By now, with the notorious pink explosion that October brings, most people are well aware of the prevalence of breast cancer. These pink attention grabbers are meant to serve as reminders to schedule doctor and mammogram appointments, perform self breast exams (SBEs), recognize survivors, and remember people who have lost their lives to this disease.
Can National Breast Cancer Awareness Month make a difference?
Absolutely. October is an opportunity to encourage friends and family to take precautions to detect breast cancer early. Breast cancer is the second most common cancer in women (with skin cancer being the first). About 1 in 8 women and 1 in 1,000 men in the United States will get breast cancer. But today, millions are surviving with early detection and improvements in treatment.
Precautions and recommendations include:
- Self-education. Speak to your physician, nurses, and students about the importance of getting screened for breast cancer. Schedule an appointment for a thorough breast exam.
- Women over 35 should talk with their physician about when to start getting mammograms and the recommended frequency. A mammogram is the screening test for breast cancer and can help women detect breast cancer early, when it’s easiest to treat.
- Only 67% of women 40 and older have had a mammogram in the past two years.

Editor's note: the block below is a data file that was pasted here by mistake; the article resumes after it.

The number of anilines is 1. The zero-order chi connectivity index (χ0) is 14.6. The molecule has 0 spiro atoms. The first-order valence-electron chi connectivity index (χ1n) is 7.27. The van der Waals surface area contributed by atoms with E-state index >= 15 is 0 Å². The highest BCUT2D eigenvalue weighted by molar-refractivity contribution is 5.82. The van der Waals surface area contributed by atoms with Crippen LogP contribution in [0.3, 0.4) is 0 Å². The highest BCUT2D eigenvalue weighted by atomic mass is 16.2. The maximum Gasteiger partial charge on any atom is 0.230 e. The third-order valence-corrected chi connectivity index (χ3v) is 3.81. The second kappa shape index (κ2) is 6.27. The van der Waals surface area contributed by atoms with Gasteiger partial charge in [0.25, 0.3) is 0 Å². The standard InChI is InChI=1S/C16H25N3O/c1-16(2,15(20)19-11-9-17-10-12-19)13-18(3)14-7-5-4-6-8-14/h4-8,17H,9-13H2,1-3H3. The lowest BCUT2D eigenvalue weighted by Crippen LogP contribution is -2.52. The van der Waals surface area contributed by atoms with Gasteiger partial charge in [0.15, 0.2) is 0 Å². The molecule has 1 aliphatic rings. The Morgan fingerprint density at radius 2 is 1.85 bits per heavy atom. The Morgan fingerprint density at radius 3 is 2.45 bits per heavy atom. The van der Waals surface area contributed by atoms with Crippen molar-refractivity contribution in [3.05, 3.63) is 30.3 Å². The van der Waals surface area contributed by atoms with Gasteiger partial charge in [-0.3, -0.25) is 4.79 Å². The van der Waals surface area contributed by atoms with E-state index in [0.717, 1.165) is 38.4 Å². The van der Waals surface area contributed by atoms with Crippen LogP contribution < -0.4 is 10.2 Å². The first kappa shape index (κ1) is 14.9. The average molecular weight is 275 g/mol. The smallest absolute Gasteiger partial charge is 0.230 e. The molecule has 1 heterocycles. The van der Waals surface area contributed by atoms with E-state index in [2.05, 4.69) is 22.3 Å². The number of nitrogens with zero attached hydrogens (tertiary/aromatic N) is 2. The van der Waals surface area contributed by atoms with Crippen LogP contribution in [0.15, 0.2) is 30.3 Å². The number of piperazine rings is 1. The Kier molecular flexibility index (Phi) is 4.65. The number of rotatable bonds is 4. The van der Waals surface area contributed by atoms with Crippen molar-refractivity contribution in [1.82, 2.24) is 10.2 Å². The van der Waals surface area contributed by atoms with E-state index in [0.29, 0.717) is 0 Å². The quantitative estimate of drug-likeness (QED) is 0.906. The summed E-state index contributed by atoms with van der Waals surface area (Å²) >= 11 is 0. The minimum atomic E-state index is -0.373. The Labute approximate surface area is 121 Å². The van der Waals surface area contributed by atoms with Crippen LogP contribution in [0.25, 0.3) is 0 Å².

- Conduct a monthly SBE. There are easy-to-use apps available to install on smart phones to provide the steps involved in a SBE. Some even include a reminders feature, making monthly SBEs hard to skip.
- Consider attending a local event to learn more, and to honor and remember those who have been most affected by this deadly disease. At these events, statistics and literature are provided, along with networking opportunities for those impacted by breast cancer. Some attendees learn more while also having opportunities for healthy activities and to make donations.
Whether you are trying to reduce your risk of breast cancer, increase the chance of early detection, or are coping with this disease, the American Cancer Society has comprehensive information to help you understand your options and learn more. Visit http://www.cancer.org/ for more information.
Monthly SBEs, annual exams with a qualified healthcare provider, and mammogram testing are the three measures to take for catching breast cancer in its earliest stages. Stay proactive, and remember to spread the word: early detection means early attention and in most cases, better outcomes.
This month Pocket Nurse recognizes all breast cancer survivors and honors victims and their families. To raise student awareness, consider investing in some pink supplies for the classroom, such as gloves and stethoscopes. Several trainers and models are available as well to educate nursing students how to perform breast exams and SBEs.
For more information:
For information and resources about metastatic breast cancer, visit METAvivor.